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REMEMBER THIS: Newmarket historian dedicated years to sharing town's past

In this week's column, History Hound Richard MacLeod highlights the work and contributions of 'the mother of Newmarket history,' Ethel Willson Trewhella

This column highlights the life and contributions of an individual who I believe is ‘the mother of Newmarket history,’ Ethel Willson Trewhella.

If you have followed my columns, presentations, or videos over the past 40 years, you know her work is the foundation on which I and other local historians have built our narratives. She, along with the works of Robert Terrence Carter, has shaped remembrances of our early history.

Trewhella lived from 1882 to 1959, and was born in the Township of North Gwillimbury, then in her late teens, she and her family relocated to Newmarket, for which we are truly blessed.

I will attempt to place her life and contributions into some sort of context and explain why she is indeed the mother of not only Newmarket history but that of northern York County, as well. The works mentioned in this column are all available at the Newmarket Public Library.

Trewhella was part of a movement that emerged after the First World War, when Canadians began to see our local history as being of importance. We began to see our own history as being worthy of preservation. In many ways, Trewhella was the pillar on which today’s vivid local histories rest.

Ethel Willson was born in 1882 in the Township of North Gwillimbury, connected to the Children of Peace in Sharon. She would write about her connection to the region in which she lived, a time when a committed amateur historian with the necessary time and resources could strive to bring local history to the attention of the population. Trewhella’s work made our local history accessible to the public and created a permanent record through its publishing.

As I indicated, Trewhella began life in the Sharon area before moving with her family to Newmarket. The 1901 census shows the Willsons lived in a brick home they had built in 1904, and they lived there for more than half a century on the north side of Millard Avenue, just west of Main Street. We also know the Willson family became members of the Newmarket Friends’ Meeting and were active in the Friends community.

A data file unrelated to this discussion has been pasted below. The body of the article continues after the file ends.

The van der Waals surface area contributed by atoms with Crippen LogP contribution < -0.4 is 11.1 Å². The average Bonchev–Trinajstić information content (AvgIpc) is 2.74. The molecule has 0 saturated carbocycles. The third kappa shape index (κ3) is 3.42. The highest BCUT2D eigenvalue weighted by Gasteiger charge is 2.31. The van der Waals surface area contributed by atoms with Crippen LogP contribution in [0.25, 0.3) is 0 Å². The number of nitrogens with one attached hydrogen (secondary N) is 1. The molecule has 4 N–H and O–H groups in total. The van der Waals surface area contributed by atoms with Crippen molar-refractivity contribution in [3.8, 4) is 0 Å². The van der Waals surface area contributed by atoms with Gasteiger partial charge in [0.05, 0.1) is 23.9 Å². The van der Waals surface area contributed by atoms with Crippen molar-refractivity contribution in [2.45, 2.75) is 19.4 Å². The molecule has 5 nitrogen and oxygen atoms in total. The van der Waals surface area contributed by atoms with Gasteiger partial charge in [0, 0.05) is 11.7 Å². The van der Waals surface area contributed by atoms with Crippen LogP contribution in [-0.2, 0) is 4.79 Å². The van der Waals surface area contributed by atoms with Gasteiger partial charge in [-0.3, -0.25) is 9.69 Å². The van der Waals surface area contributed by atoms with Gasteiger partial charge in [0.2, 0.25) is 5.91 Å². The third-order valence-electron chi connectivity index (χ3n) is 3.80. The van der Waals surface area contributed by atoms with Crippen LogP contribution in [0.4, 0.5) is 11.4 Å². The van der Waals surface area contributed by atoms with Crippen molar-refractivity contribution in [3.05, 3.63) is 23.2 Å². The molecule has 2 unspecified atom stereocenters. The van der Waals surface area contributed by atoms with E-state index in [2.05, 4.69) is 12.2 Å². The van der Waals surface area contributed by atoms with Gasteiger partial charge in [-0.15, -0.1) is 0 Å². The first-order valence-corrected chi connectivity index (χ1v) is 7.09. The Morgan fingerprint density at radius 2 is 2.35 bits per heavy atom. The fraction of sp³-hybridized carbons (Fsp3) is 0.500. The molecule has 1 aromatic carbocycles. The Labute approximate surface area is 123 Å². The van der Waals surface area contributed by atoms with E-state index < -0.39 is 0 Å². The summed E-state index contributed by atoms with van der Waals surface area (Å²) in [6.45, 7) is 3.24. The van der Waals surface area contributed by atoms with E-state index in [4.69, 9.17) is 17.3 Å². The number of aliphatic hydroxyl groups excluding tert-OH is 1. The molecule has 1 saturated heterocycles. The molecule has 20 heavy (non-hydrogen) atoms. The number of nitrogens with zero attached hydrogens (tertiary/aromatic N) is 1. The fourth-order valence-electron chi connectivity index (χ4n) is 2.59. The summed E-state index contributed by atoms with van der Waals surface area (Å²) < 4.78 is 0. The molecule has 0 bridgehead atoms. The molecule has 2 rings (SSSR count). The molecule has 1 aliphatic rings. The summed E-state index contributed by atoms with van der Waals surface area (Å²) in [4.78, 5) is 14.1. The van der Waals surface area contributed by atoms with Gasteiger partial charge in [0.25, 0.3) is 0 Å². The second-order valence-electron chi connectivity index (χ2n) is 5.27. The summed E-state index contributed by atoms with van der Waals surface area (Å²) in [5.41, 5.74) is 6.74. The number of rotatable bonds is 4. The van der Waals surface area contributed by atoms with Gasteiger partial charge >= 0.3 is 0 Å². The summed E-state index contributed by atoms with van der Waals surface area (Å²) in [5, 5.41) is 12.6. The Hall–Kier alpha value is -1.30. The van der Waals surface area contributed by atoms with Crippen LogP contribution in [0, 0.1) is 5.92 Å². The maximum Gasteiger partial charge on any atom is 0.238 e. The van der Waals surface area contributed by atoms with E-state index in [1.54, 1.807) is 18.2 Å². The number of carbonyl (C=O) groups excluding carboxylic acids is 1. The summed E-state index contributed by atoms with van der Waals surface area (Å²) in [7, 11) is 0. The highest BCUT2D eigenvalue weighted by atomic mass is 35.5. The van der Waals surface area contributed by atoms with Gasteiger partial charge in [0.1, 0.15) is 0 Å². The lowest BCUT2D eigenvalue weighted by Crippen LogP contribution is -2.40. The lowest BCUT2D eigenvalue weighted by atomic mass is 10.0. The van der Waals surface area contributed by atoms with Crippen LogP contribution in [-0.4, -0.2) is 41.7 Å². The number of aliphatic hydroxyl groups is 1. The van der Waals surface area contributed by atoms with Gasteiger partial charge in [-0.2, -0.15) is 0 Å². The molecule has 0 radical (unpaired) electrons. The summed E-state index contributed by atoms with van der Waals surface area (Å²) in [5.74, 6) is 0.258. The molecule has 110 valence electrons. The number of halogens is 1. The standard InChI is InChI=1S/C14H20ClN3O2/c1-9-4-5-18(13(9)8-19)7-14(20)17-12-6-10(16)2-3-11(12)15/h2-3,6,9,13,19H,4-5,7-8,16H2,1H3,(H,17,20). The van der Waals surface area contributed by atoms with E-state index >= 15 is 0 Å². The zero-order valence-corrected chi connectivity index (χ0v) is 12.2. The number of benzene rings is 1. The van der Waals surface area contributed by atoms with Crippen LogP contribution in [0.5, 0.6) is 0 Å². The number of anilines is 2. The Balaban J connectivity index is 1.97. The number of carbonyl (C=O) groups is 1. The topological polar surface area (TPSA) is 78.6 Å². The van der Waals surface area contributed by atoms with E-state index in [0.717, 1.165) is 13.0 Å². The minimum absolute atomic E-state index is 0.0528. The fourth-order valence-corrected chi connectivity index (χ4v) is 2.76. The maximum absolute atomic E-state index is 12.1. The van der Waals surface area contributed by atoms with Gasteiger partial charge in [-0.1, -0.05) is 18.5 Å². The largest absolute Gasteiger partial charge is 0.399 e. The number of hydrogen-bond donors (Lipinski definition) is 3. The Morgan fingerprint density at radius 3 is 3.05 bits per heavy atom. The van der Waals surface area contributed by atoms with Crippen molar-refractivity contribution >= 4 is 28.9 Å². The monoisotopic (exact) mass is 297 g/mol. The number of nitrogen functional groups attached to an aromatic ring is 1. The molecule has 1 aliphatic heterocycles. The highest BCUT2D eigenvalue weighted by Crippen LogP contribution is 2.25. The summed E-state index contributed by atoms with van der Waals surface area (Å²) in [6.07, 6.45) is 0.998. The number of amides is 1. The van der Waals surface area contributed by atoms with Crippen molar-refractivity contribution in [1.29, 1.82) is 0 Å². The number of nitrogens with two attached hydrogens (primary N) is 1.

It is interesting how a life-changing event can alter one’s goals and life endeavours. Trewhella became a widow at the age of 55 upon the death of her husband, John Trewhella (1866 to 1937), on Sept. 17, 1937.

Trewhella began to submit articles for publication in The Era newspaper before the death of her husband, but his passing seemed to give her the impetus to turn her attention to the preservation of our local history. The article ‘Yonge Street and Historic Friends Meeting House’ appeared in June 1937. Her account of the Yonge Street Quakers, a record of both the Orthodox and Hicksite bodies, was published in booklet form in 1937 by J.M. Walton, of Aurora.

After this article was published and the death of her husband, it appears she took a break from her writing. However, after the war, she produced another article, ‘Tails of Early History of Friends on Yonge Street,’ which appeared in May 1946. Several years later, she produced a series of ‘historical tidbits’ that appeared in The Era. They were an account of their own origins along with several other stories, and these were published in booklet form in 1949.

In May 1949, she published ‘The History of Job Hughes, Friends Minister of Yonge Street 1805-07’ in The Era in four instalments. This was followed by a series on Job Hughes that appeared in the next issue, ‘Yonge Street Friends address to Lt-Gov. of Upper Canada in 1806.’

Her next writing project, produced in 1951 and 1952, was ‘The Story of Sharon,’ published by The Era in 42 instalments. In June 1952, she was made a life member of the York Pioneer and Historical Society in recognition of her writing of the history of Sharon.

Trewhella was part of the establishment of the Sharon Burying Ground Association in 1952 and served as its first secretary. The idea of a ‘history of Newmarket’ was bantered about for years, with several individuals put forth as potential authors. It was suggested there were several citizens who could contribute information to such a history and they should be interviewed by whomever the town might commission to record the history. At a library board meeting, it was suggested the council could be of assistance.

For almost three years, the subject of the history of Newmarket was on and off, with any future kind of action seeming hopeless. Finally, in October 1953, a recommendation was made to council that Trewhella should write a history of the town, given she was a descendant of early district settlers and had access to more information about the town than perhaps any other person in Newmarket. Most important of all was the fact she had the time and enthusiasm for the job.

When Trewhella finally received authorization to prepare a history of the town, it was agreed she would do the work for the sum of $1,500.